This is a good article. Click here for more information.

Primer (film)

From Wikipedia, the free encyclopedia
Jump to: navigation, search
Primer (2004 film poster).jpg
Theatrical release poster
Directed by Shane Carruth
Produced by Shane Carruth
Written by Shane Carruth
Music by Shane Carruth
Edited by Shane Carruth
Distributed by
Release dates
  • October 8, 2004 (2004-10-08)
Running time
77 minutes[1]
Country United States
Language English
Budget $7,000[2]
Box office $545,436[3]

Primer is a 2004 American indie science fiction drama film about the accidental discovery of a means of time travel. The film was written, directed, produced, edited and scored by Shane Carruth, who also stars in the main role.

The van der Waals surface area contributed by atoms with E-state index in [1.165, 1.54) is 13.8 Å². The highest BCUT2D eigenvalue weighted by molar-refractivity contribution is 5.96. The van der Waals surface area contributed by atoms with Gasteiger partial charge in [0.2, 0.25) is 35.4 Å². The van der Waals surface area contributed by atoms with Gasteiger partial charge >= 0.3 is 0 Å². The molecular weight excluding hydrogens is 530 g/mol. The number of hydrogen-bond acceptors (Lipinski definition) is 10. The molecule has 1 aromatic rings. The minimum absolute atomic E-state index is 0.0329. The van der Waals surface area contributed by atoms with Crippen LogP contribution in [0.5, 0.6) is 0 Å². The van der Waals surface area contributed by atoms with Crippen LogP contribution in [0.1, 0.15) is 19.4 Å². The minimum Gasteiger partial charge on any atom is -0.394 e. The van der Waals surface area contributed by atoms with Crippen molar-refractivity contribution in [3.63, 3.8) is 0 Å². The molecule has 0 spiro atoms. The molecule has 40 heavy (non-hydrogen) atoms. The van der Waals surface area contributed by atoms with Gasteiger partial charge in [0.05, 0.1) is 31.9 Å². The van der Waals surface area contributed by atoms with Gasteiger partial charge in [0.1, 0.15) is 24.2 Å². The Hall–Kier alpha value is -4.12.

Primer is of note for its extremely low budget (completed for $7,000), experimental plot structure, philosophical implications, and complex technical dialogue, which Carruth, a college graduate with a degree in mathematics and a former engineer, chose not to simplify for the sake of the audience.[4] The film collected the Grand Jury Prize at the 2004 Sundance Film Festival, before securing a limited release in the United States, and has since gained a cult following.[5]


The operation of time travel in Primer.

Two engineers -- Aaron and Abe -- supplement their day-jobs with entrepreneurial tech projects, working out of Aaron's garage. During one such research effort, involving electromagnetic reduction of objects' weight, the two men accidentally discover an 'A-to-B' time loop side-effect; objects left in the weight-reducing field exhibit temporal anomalies, proceeding normally (from time 'A,' when the field was activated, to time 'B,' when the field is powered off), then backwards (from 'B' back to 'A'), in continuous A-then-B-then-A-then-B sequence, such that objects can leave the field in the present, or at some previous point.